For this rain effect on stage, the designer wanted a thin curtain of water falling like rain across the entire width of the stage just in front of the upstage wall of the set. This is a classic rain curtain system: holes drilled in a pipe hung above the stage and a trough below the pipe to catch the water after it fell. However, this system overcame 3 obstacles that have challenged me in the past:
- As the pipe fills with water, the rain starts at the holes closest to the source. To solve this, instead of hanging the PVC with the holes at the bottom of the PVC, they along the side, facing downstage. This allows the water to fill the pipe halfway up along the entire length before it can escape any of the holes.
- The sound of the rain completely drowns out the dialogue of the actors. By covering the trough with a fiberglass window screening, this dramatically muffled the sound of the rain hitting the water and trough below.
- The splashing of the rain soaks the deck and nearby scenery. The same window screening used to soften the sound also prevents over-splash. The drops of water are dispersed when they hit the screen.
Below I will describe in detail the construction process of this system, though the drawings may convey enough information.
The Rain Pipe
- Join the Schedule-40 PVC with PVC cement and couplers until you have a complete length of pipe equal to the overall length of the rain curtain desired. PVC is generally sold in 10-foot lengths.
- Mark a line along one edge of the PVC along the entire length of it so that the holes drilled are level and in line with each other. Then drill holes. For my effect, I drilled 1/8″ holes every 12″. Start with fewer holes because it is easier to drill more later.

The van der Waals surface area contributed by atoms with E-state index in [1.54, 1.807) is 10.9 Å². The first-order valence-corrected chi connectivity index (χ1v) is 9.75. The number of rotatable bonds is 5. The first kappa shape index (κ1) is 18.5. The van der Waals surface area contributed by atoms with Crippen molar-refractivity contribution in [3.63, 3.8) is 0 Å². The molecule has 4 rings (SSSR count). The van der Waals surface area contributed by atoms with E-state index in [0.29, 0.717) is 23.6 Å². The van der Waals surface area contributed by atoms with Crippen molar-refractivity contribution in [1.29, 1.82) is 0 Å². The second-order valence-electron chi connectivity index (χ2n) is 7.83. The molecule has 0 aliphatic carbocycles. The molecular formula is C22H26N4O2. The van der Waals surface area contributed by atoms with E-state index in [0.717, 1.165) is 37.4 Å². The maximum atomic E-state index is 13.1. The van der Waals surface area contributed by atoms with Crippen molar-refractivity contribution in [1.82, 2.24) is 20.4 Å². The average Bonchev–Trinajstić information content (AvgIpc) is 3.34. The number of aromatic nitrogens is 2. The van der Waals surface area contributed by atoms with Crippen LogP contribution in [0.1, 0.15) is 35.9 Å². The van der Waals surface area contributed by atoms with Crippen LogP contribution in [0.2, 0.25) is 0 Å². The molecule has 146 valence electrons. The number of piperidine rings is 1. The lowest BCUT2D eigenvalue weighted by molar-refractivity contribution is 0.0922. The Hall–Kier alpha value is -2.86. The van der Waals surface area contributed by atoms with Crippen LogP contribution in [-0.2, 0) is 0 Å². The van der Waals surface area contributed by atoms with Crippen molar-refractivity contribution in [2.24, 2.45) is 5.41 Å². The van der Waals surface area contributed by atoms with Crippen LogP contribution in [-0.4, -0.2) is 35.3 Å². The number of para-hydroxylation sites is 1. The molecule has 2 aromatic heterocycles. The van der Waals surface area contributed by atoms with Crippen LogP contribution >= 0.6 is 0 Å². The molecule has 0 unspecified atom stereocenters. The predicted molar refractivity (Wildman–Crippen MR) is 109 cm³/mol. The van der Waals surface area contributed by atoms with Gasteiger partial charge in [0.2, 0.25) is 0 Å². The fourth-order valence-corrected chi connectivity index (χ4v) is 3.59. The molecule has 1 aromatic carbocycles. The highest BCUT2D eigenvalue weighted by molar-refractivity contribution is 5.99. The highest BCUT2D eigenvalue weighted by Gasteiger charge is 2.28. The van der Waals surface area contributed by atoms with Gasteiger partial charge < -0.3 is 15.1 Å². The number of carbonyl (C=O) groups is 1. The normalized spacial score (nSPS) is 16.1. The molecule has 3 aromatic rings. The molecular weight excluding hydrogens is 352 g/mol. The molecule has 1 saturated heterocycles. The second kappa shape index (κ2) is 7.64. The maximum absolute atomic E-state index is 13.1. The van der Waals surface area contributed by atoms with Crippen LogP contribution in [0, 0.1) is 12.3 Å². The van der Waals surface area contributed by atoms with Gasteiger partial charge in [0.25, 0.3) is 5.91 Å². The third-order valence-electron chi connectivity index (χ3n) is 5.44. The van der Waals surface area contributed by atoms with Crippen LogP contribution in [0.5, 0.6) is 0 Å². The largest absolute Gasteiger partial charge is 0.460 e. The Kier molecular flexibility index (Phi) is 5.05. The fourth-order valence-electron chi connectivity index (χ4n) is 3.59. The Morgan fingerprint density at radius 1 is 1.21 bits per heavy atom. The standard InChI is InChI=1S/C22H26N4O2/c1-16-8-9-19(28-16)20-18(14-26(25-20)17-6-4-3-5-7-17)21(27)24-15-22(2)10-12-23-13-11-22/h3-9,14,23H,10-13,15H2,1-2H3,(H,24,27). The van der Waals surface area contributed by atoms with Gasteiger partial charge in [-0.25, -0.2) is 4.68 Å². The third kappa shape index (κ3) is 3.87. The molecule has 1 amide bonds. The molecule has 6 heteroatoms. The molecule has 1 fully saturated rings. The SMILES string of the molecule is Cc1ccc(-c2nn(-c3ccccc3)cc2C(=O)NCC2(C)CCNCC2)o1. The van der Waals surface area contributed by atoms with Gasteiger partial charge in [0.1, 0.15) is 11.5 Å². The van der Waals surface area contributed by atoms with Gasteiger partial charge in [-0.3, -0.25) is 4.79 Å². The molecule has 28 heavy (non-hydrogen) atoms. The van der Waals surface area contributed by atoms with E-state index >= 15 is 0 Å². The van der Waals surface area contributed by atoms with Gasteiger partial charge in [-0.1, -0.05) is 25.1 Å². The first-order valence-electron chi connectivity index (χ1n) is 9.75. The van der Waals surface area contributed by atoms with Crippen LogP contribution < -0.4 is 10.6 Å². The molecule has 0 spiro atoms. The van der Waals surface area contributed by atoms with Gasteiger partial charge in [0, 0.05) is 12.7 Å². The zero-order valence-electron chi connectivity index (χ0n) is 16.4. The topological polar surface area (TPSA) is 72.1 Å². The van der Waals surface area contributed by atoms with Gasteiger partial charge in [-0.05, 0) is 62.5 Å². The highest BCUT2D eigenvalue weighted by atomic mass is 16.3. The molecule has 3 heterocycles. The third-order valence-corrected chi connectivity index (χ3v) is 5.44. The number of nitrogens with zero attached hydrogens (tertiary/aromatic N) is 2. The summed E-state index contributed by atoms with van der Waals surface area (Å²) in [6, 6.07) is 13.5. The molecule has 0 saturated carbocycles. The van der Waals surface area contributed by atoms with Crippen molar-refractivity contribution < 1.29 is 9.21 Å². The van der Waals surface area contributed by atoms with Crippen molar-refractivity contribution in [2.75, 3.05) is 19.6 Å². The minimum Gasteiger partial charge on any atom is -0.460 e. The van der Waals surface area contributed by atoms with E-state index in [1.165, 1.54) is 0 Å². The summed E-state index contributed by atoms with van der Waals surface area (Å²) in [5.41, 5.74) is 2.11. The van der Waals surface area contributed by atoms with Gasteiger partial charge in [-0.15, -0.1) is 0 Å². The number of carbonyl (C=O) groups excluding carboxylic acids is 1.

- Add standard theatrical batten clamps (e.g. Rose Brand batten clamp) every 5 feet (or more freqently) along the length of the pipe. Important: attach these batten clamps to the pipe so that the holes will be on the side of the pipe, not the bottom.
- Tie strips of the fiberglass or vinyl window screening (use scrap from trough—see below) around the pipe at each of the drilled holes. The pressure and momentum of the water leaving the side of the pipe will tend to allow the water to travel sideways as it falls, and will necessitate a wider trough. These strips stop the sideways motion and cause the water to fall straight down.
- Attach identical turnbuckles at every batten clamp, and hang from an existing batten in the theatre. Use the turnbuckles to level the pipe, though this can be adjusted later when there is water in the system, since the water will be the best indicator of the levelness.
The Rain Trough
- Build a trough to contain the water after it falls. The further the fall, the wider the trough will need to be. My rain pipe was hung 30 feet above the deck and my trough was 18 inches wide.
- Line the trough with heavy plastic sheeting. I used 20-mil black PVC pond liner, available from pond equipment suppliers.
- Cover the top of the trough with fiberglass or vinyl window screening. (Do not use steel because it will rust.) Allow the center of the screen to drape into the trough some, instead of stretching it tight. This will help with the splash reduction.
Water Supply and Drain
To supply water to the rain pipe, I ran a hose from a sink on the stage level up to the PVC pipe directly. I put two valves down at the sink level, one to adjust rate of the flow and one to turn the flow off and on. The latter valve was used to operate the effect during the show, and the former was never touched after the desired rate was discovered.
There was no convenient way on my stage to drain the trough directly, so it was pumped back into a sink after each performance.